Faithful Parents and Wayward Children: Sustaining Hope While Overcoming Misunderstanding


David A. Bednar

One of the greatest heartaches a valiant parent in Zion can suffer is a child who strays from the gospel path. Questions of “Why?” or “What did I do wrong?” and “How can this child now be helped?” are pondered without ceasing in the minds and hearts of such parents. These men and women pray earnestly, search the scriptures diligently, and listen intently to the counsel of priesthood and auxiliary leaders as they turn to the gospel of Jesus Christ for guidance, strength, and solace.

Statements by General Authorities of the Church describing the influence of faithful parents on wayward children have been and continue to be a source of great familial comfort.1 The consolation arises from the hope these messages seem to proffer that parents who honor gospel covenants, obey the Lord’s commandments, and serve faithfully can influence the salvation of their sons and daughters who go astray. However, the interpretation of these statements by some members of the Church has contributed to a measure of doctrinal misunderstanding. The confusion derives from the apparent inconsistency of these interpretations with the doctrine of the Atonement of Jesus Christ and the principles of moral agency and individual accountability for sins and transgressions.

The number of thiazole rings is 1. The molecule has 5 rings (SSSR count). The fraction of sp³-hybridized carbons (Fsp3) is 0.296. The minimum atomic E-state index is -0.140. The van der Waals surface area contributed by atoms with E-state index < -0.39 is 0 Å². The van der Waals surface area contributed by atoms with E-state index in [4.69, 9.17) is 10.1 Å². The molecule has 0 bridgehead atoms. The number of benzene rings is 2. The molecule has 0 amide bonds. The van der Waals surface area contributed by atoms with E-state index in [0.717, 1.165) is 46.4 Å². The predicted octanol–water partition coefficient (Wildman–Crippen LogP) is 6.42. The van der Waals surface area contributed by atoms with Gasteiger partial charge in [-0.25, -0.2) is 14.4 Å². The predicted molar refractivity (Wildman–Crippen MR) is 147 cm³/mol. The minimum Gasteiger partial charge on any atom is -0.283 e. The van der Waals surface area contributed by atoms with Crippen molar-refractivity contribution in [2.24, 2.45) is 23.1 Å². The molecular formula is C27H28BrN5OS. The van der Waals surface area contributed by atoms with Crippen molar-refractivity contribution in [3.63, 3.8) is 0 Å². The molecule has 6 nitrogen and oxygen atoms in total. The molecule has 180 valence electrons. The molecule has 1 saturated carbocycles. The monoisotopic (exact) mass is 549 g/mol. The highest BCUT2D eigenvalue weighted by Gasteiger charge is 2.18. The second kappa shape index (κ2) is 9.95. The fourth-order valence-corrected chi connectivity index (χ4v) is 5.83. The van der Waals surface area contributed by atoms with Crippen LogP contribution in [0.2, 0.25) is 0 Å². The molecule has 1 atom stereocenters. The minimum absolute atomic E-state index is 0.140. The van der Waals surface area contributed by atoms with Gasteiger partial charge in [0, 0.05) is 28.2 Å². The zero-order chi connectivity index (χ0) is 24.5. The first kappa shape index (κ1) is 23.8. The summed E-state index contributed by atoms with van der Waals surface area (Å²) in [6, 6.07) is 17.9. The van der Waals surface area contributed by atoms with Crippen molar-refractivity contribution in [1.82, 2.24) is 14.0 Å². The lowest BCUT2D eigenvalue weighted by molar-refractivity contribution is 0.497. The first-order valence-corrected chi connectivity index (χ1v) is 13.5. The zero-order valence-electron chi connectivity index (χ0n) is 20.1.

A review of truths emphasized repeatedly in the standard works, of clarifying teachings from modern apostles and prophets, and of relevant evidence from Church history records can sustain hope while addressing the misunderstanding.